# 1 Data Structures CSCI 132, Spring 2014 Lecture 37 Binary Search Trees II.

## Presentation on theme: "1 Data Structures CSCI 132, Spring 2014 Lecture 37 Binary Search Trees II."— Presentation transcript:

1 Data Structures CSCI 132, Spring 2014 Lecture 37 Binary Search Trees II

2 Definition of a Binary Search Tree A binary search tree is either empty, or every node has a key for which the following are true: 1) The key of the root node is greater than any key in the left subtree. 2) The key of the root node is less than any key in the right subtree. 3) The left and right subtrees are themselves binary search trees.

3 Inserting into a Binary Search Tree To insert an item into a binary search tree, we must make sure that the tree maintains the binary search tree property. We determine where an item may be inserted in a subtree by comparison with the item at the root of the subtree If the item to be inserted has a value less than the value at the subroot, it must be inserted in the left subtree. If the item to be inserted has a value greater than the value of the subroot, it must be inserted into the right subtree.

Implementing insert( ) template Error_code Search_tree :: insert(const Record &new_data) { return search_and_insert(root, new_data); } template Error_code Search_tree :: search_and_insert( Binary_node * &sub_root, const Record &new_data) { if (sub_root == NULL) { sub_root = new Binary_node (new_data); return success; } else if (new_data data) return search_and_insert(sub_root->left, new_data); else if (new_data > sub_root->data) return search_and_insert(sub_root->right, new_data); else return duplicate_error; }

5 tree_sort( ) 1. Build a binary search tree by using n calls to insert( ). 2. Print items out in order using inorder traversal. How long does it take? It depends on the tree: Short sort time: Long sort time:

6 Tree_sort( ) vs. quick sort In tree sort, the first item is inserted into the root of the tree. All subsequent items partitioned to the left or right depending on their relation to first item. This is analogous to quick sort, if the first item in the list is used as the pivot for partition. In tree sort, the second item becomes the root of a subtree. It becomes the pivot to partition all subsequent items in that subtree. This is analogous to quick sort for partitioning of one of the sublists.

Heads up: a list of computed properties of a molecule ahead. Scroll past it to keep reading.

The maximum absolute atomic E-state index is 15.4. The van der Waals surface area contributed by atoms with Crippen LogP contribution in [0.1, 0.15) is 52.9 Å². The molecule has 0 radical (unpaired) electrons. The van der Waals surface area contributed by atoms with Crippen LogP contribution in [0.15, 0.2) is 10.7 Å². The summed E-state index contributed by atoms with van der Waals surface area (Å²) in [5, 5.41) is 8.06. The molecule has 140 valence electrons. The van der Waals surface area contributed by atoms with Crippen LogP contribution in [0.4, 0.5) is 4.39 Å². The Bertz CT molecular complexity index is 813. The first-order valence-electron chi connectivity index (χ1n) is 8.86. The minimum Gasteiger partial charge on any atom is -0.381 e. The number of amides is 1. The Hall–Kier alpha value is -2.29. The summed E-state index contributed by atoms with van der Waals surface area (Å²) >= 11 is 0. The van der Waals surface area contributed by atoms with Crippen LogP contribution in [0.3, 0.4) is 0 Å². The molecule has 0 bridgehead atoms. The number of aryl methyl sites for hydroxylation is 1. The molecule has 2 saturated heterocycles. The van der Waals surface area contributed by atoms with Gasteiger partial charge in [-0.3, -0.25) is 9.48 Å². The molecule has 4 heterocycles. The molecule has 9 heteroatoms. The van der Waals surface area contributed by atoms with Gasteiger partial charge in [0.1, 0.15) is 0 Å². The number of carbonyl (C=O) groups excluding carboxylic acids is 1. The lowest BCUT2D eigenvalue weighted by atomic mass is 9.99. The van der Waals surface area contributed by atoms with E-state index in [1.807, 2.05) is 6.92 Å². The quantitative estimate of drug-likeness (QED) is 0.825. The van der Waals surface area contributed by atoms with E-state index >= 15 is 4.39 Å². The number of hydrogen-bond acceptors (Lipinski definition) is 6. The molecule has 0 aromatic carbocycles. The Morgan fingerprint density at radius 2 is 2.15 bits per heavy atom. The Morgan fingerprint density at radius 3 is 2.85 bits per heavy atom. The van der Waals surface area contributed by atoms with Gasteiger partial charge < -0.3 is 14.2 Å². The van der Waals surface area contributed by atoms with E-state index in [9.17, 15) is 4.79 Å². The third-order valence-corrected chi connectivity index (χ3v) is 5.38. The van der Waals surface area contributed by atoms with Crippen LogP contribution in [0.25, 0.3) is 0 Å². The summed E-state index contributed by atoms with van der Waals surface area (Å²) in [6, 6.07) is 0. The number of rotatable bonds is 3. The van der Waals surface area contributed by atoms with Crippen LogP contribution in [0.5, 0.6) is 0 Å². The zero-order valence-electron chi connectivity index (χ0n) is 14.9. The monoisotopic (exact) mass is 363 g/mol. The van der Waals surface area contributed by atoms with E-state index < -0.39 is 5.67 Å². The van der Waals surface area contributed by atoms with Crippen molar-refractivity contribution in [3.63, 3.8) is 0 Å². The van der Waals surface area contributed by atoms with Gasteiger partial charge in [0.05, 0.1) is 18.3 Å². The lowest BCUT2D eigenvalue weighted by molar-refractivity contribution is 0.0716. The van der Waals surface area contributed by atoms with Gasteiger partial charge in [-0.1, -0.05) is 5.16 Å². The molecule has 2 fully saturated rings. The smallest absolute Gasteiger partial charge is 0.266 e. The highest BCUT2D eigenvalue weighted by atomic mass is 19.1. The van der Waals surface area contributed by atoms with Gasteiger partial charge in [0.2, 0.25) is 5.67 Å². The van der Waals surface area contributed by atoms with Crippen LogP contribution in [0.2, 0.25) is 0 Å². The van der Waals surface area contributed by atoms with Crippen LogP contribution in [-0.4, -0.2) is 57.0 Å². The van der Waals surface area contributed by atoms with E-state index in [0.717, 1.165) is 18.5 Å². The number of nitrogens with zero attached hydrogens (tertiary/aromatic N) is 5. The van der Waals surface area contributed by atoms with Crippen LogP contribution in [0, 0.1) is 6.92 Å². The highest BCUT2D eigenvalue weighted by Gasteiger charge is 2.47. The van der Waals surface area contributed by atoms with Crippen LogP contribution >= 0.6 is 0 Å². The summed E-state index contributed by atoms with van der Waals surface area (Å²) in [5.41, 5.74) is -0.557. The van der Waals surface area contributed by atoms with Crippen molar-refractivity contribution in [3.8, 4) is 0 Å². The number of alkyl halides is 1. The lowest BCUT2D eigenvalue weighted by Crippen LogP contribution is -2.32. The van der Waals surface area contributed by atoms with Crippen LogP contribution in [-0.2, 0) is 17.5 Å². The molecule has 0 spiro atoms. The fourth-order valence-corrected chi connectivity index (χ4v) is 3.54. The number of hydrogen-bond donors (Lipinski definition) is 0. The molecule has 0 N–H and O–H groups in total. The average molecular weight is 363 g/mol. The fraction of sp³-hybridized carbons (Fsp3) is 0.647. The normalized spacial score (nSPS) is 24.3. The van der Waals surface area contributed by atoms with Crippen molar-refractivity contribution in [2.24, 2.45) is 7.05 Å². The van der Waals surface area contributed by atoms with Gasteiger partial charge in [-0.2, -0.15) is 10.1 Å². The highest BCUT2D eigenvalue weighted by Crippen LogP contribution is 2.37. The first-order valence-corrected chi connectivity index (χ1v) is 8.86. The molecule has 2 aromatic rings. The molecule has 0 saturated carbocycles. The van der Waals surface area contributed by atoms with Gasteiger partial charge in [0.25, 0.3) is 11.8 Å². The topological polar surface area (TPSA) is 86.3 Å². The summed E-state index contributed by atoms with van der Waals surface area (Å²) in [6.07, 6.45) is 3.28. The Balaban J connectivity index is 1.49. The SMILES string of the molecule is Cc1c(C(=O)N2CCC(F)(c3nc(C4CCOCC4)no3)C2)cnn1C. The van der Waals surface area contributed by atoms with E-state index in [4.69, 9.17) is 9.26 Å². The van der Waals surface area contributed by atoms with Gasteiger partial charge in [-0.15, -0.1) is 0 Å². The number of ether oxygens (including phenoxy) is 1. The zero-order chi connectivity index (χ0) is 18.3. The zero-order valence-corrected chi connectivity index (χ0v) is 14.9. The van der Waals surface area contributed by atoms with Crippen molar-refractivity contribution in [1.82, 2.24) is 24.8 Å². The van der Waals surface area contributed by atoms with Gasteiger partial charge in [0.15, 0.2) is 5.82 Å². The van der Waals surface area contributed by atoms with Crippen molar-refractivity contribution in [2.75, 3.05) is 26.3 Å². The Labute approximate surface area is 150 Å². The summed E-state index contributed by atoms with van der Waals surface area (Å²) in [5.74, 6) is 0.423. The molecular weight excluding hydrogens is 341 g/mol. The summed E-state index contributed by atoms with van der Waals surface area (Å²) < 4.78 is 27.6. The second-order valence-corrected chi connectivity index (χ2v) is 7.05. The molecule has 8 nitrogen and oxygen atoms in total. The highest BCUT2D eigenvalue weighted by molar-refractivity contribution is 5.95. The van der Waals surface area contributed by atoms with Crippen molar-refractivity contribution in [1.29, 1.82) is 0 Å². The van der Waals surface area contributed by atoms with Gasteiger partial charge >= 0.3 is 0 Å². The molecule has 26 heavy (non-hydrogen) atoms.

7 Running time of tree_sort All comparisons for tree sort are done during the insert() calls. The insert() function does the same number of comparisons as quick sort. Therefore, tree sort has the same running time as quick sort: Worst case: Number of comparisons = O(n 2 ) Average case: Number of comparisons = O(n lg n) Approximately: 1.39 n lg(n) + O(n)

8 Advantage of tree sort Tree sort does not require that all the items are present in the list at the start of sorting. Items can be added gradually as they become available. Tree sort works on a linked structure that allows easier insertions and deletions than a contiguous list. Disadvantage: In the worst case, tree sort is slow.

9 Removing a node from a binary search tree--case 1 Case 1: The node is a leaf. Replace the pointer to the node with Null. Then delete the node. data left right sub_root

10 remove( ) case 2 Case 2: The node has 1 non-NULL subtree. Replace link from parent to node with a link from the parent to the non-null subtree. data left right sub_root data left right sub_root data left right... data left right... Case 2a: Case 2b:

11 remove( ) case 3 Case 3: The node has 2 non-NULL subtrees. Find the immediate predecessor of the node by moving 1 branch to the left and then as far right as possible. Replace the node with its immediate predecessor. data left right sub_root data leftright... data left... right

12 Examples of removing a node 10 5 15 2712 17 131 3 4 6 8 1. Remove node 5. What replaces it? 2. Remove node 15. What replaces it?

13 Implementation of remove( ) template Error_code Search_tree :: remove_root( Binary_node * &sub_root){ if (sub_root == NULL) return not_present; // Remember node to delete at end. Binary_node *to_delete = sub_root; if (sub_root->right == NULL) //cases 1 and 2a sub_root = sub_root->left; else if (sub_root->left == NULL) //case 2b sub_root = sub_root->right;

14 remove( ) continued else { // Neither subtree is empty. Case 3 to_delete = sub_root->left; // Move left to find predecessor. Binary_node *parent = sub_root; // parent of to_delete while (to_delete->right != NULL) { // to_delete is not the predecessor. parent = to_delete; to_delete = to_delete->right; } sub_root->data = to_delete->data; // Move from to_delete to root. if (parent == sub_root) sub_root->left = to_delete->left; else parent->right = to_delete->left; } delete to_delete; // Remove to_delete from tree. return success; }

15 search_and_destroy( ) template Error_code Search_tree :: remove(const Record &target) { return search_and_destroy(root, target); } template Error_code Search_tree :: search_and_destroy( Binary_node * &sub_root, const Record &target) { // find the node to remove and remove it. // we will work this out in class. }

16 search_and_destroy( ) template Error_code Search_tree :: remove(const Record &target) { return search_and_destroy(root, target); } template Error_code Search_tree :: search_and_destroy( Binary_node * &sub_root, const Record &target) { if (sub_root == NULL || sub_root->data == target) return remove_root(sub_root); else if (target data) return search_and_destroy(sub_root->left, target); else return search_and_destroy(sub_root->right, target); }

Download ppt "1 Data Structures CSCI 132, Spring 2014 Lecture 37 Binary Search Trees II."

Similar presentations